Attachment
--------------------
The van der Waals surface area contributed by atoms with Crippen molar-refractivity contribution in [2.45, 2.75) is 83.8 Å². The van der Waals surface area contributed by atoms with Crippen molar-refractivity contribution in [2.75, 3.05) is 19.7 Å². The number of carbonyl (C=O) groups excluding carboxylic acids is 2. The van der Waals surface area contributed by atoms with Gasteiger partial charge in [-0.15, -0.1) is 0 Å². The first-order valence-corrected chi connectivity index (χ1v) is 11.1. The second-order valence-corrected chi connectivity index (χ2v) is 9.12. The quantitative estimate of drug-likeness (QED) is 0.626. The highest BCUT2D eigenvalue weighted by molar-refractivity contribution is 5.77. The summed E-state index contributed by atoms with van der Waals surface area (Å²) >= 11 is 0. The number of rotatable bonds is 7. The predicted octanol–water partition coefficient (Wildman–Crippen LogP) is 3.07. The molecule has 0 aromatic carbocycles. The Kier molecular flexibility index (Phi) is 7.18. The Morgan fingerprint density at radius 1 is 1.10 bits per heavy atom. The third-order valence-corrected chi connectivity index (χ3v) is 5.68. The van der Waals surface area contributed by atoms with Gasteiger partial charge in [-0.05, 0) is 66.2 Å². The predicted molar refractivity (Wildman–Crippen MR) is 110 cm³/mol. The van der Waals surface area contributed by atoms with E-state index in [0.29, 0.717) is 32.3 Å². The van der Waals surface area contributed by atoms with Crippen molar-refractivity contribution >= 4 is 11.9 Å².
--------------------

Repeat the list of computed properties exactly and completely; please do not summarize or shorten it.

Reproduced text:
The van der Waals surface area contributed by atoms with Crippen molar-refractivity contribution in [2.45, 2.75) is 83.8 Å². The van der Waals surface area contributed by atoms with Crippen molar-refractivity contribution in [2.75, 3.05) is 19.7 Å². The number of carbonyl (C=O) groups excluding carboxylic acids is 2. The van der Waals surface area contributed by atoms with Gasteiger partial charge in [-0.15, -0.1) is 0 Å². The first-order valence-corrected chi connectivity index (χ1v) is 11.1. The second-order valence-corrected chi connectivity index (χ2v) is 9.12. The quantitative estimate of drug-likeness (QED) is 0.626. The highest BCUT2D eigenvalue weighted by molar-refractivity contribution is 5.77. The summed E-state index contributed by atoms with van der Waals surface area (Å²) >= 11 is 0. The number of rotatable bonds is 7. The predicted octanol–water partition coefficient (Wildman–Crippen LogP) is 3.07. The molecule has 0 aromatic carbocycles. The Kier molecular flexibility index (Phi) is 7.18. The Morgan fingerprint density at radius 1 is 1.10 bits per heavy atom. The third-order valence-corrected chi connectivity index (χ3v) is 5.68. The van der Waals surface area contributed by atoms with Gasteiger partial charge in [-0.05, 0) is 66.2 Å². The predicted molar refractivity (Wildman–Crippen MR) is 110 cm³/mol. The van der Waals surface area contributed by atoms with E-state index in [0.29, 0.717) is 32.3 Å². The van der Waals surface area contributed by atoms with Crippen molar-refractivity contribution >= 4 is 11.9 Å².